It sounds too surreal to contemplate, but there’s a fair chance the Ramones might never have existed without the Bay City Rollers. It was certainly true of their incendiary debut single, Blitzkrieg Bop.
“There was a big hit by the Bay City Rollers at the time called Saturday Night, which was a chant-type song,” says ex-drummer Tommy Ramone. “So I thought it would be fun to do for the Ramones too. And somehow I came up with ‘Hey! Ho! Let’s go!’ I just liked the term because it made fun of Mick Jagger singing the Stones’ version of Walking The Dog, where he goes ‘High low, tippy toe’. We all used to goof on that and sing ‘hey ho!’ instead.”
Released in May 1976, Blitzkrieg Bop was just over two minutes of pure adrenalin, a three-chord ruck that hurtled by with furious abandon. It was the song that helped launch the Ramones as the roaring embodiment of New York punk.
Less than two months later The Clash, the Sex Pistols and The Damned were all in attendance at the band’s historic first UK gig at the Roundhouse, which the NME claimed they “reduced to the hottest, sleaziest garage ever”. Blitzkrieg Bop was likened to a rallying call by Buzzcocks chief Pete Shelley. “We were so unique,” says Tommy. “It’s hard to imagine now, but what we were doing was so different from anything anybody had heard before. It was like we were from another world.”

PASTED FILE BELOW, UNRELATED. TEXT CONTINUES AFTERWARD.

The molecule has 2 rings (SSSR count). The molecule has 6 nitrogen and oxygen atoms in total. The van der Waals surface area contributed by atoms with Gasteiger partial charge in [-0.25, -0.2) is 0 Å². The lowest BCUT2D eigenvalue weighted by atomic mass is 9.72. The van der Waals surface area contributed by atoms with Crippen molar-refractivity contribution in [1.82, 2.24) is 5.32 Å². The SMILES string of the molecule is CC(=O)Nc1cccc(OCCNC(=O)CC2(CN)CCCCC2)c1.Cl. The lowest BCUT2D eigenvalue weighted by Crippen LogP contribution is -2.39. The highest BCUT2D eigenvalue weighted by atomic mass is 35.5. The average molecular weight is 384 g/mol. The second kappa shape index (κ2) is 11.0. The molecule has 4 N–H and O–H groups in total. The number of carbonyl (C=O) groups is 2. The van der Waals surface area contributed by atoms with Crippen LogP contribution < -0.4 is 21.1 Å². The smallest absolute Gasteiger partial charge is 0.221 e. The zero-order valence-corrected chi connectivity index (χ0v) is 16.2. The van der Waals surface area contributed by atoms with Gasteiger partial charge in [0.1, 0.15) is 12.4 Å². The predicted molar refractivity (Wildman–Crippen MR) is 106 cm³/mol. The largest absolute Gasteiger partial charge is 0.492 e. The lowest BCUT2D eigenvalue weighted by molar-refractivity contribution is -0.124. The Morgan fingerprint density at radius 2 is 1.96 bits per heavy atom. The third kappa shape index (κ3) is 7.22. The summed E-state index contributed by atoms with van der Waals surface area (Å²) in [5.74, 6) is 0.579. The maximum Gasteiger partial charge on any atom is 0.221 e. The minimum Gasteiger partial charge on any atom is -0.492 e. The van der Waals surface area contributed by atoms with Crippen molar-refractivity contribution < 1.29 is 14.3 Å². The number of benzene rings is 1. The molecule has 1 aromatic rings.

Such youthful adulation was entirely fitting given the meaning of Blitzkrieg Bop. Tommy Ramone wrote the song as his own celebration of rock fandom.
“It was basically about a few kids going to a concert,” he explains, “getting away from it all and having a great time. I happened to pick up Joey Ramone’s guitar, a two-string guitar with A and E strings tuned to a fifth. And I started bashing away on it and came up with the chords.”
The heady thrill of it all is captured in the first verse. “They’re forming in a straight line / They’re going through a tight wind / The kids are losing their minds / The Blitzkrieg Bop,” spurts Joey in his best bubblegum-punk. So was the song's meaning based on one particular cherished memory?
“I saw lots of great live shows,” offers Tommy. “One of the best was a Murray the K revue show at the Brooklyn Fox Theatre, featuring Joey Dee and the Starliters. They did a long, gospel-tinged version of Shout that had everybody going out of their minds. I was 13 at the time. Another great show was The Who at the Village Theatre, before it became the Fillmore East. They were amazing.”
Blitzkrieg Bop may have been about the simple pleasures of going to a rock concert, but the Teutonic reference in the title led some to suggest that its true meaning was a kind of oblique commentary on Germanic warfare and the Jewish heritage within the Ramones. Internet forums are stuffed with similar conspiracy theories even today.